tetrasodium pyrophosphate was added dry with good agitation.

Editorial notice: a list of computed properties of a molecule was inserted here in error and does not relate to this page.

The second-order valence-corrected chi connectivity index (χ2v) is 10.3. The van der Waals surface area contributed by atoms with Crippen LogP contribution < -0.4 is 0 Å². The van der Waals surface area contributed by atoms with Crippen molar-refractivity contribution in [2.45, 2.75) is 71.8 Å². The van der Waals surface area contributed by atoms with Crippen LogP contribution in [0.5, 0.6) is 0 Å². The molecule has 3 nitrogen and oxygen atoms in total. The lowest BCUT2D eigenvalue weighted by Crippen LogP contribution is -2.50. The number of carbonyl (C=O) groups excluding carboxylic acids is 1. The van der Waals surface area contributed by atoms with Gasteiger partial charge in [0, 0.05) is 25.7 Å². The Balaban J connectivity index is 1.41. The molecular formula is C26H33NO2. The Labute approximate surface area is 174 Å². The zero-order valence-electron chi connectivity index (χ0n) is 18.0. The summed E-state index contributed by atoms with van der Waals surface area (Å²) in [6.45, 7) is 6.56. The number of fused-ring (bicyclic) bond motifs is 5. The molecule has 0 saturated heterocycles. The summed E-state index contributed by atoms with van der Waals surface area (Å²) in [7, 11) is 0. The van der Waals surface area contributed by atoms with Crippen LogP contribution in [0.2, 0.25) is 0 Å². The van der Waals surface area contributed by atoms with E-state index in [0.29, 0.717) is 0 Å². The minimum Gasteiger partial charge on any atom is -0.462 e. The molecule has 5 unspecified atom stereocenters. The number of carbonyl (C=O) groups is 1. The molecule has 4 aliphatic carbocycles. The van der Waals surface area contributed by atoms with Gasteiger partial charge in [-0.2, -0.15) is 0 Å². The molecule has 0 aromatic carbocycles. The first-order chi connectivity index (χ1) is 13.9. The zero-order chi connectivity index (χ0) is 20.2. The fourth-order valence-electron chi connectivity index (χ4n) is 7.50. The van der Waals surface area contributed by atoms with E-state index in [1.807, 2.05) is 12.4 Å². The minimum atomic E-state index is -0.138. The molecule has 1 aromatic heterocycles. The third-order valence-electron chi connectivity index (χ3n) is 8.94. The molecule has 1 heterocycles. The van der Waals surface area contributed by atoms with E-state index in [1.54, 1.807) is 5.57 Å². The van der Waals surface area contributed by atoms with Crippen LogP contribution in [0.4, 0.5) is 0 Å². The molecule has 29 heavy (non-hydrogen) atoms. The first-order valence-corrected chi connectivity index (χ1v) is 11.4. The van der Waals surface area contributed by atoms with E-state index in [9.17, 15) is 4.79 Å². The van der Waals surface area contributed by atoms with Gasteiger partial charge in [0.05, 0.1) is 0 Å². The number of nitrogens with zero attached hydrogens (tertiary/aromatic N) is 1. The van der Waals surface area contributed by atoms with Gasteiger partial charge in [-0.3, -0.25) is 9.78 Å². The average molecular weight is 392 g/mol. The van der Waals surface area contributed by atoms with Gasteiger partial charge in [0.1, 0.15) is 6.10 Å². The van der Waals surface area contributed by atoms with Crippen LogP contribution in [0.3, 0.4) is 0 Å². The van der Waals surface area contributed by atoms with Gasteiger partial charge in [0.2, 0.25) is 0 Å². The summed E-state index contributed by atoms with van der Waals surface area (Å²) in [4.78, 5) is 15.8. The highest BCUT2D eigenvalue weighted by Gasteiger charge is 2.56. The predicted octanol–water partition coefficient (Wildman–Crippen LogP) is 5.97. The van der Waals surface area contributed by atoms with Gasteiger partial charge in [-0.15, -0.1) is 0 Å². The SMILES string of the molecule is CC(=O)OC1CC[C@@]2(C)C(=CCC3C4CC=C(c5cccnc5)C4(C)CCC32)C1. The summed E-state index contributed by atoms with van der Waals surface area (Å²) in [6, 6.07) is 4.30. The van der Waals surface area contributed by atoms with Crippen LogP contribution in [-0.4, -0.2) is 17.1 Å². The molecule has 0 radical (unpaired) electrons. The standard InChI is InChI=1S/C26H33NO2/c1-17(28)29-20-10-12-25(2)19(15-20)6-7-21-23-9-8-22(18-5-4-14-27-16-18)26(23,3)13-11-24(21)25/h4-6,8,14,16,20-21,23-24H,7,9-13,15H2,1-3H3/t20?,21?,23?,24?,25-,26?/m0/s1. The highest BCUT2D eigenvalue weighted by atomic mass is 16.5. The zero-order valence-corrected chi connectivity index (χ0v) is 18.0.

This example shows that when Perlankrol EAD 60 TABLE III [All quantities are in parts by weight] alone was present it was very diflicult to obtain conditions Re'erenw A B C D conducive to such a degree of agglomeration that the latex Biitarliene 62.5 62.6 52.5 62.5 could be concentrated to a high solids content while rei ggi fg x g taining a low viscosity. On the other hand, the addition t-Dodecyhnercaptan 0.5 0.5 0.5 0.5 of disodium-N-octadecyl sulphosuccinamate before sheargggfi g fi gi ggi y -g 2 2 2 2 ing clearly led to a broadening of the conditions between sulfonic acids 0.5 0.5 0.5 0.5 coagulum formation and over-stablization, so that a fa- Temperature'degrees 30 vorable solids content/viscosity relationship was attainable while avoiding the formation of coagulum during After degassing, the solids content of each latex was shearing. approximately 40% by weight. Each was subjected to EXAMPLE III agglomeration by shearing in a Manton-Gaulin homoge- The polymerization exemplified in A, Example I, was mzelr g ig g i fi. N t d 1 repeated satisfactorily using 150 parts water. One part 5 3 :3 a h 0 g q of disodium-N-octadecyl sulphosuccinamate was added i5 i i q so t e s. londo .i g?- to the latex which was then sheared at a pressure of 3000 ecy su P osuccmamate. was a Juste p.s.i. After the addition of 0.8 part tetrasodium pyrophosfacwry degree aglgmemtlqn. was achlevfad Wlthout Phate, the agglomerated latex was concentrated to a solids coagllunll fi After ig g E3 'N' content of 65.5% without coagulum formation; the coni f ig g 255 3822 53? e P o e atex was x"t itoonl6c. centrated latex e hlbl ed a vlscos y f y 7 0 p (2) After addition of the same proportion of disodium- EXAMPLE Iv N-octadecyl sulphosuccinamate as in procedure (1) above, A butadiene/styrene/acrylonitrile/ acrylic acid 625/ 25 ammoma was d d the P 9 the latex was ahout 20/15/2.5 polymer was prepared using 150 parts of water After addltlon of ammoma only to a PH 111 the and 2 parts of Perlankrol EAD 60 in the polymerizarange 2 tion. After the addition of 2 parts of disodium-N-octa- The sheaflng P e sure Was. 5000 pounds/inch. The decyl sulphosuccinamate, this latex having a pH of 6.0 extent of agglolherahoh W assessed y eXamlhlhg the was sheared at a pressure of 3000 p.s.i. The agglomerated latex under a p l f P latex was concentrated to a solids content of 59.4%; the latices descrlhed exthhslvely agg1meated were concentrated latex exhibited a viscosity f 14 susceptible to conc entration to at least 60% solids content before the viscosity became excessive; those described EXA V as slightly agglomerated were susceptible to concentration to not more than about 54%, before the viscosity became A butadiene/styrene/acrylonitrile/hydroxyethyl acryexcessive late '62'5/20/15/2'5 polymer Prepared usmg 150 The proportion of coagulum formed by shearing was gigs gs gi g fi g g g g gf g iizi gg i i zg ifig gggt also measured by filtering the latex on a 100 mesh screen. tion of a further 0.75 part of the sulphosuccinamate, the 40 TABLE IV latex having a pH of 6.0 was sheared at a pressure of 3000 p.s.i. The agglomerated latex could be concentrated The amount of disodium-N-octadecyl sulphosuccinato a solids content of 61.3%; the concentrated latex exmate shown is in parts by weight of active substance/ hibited a viscosity of only cp. parts by weight latex solids.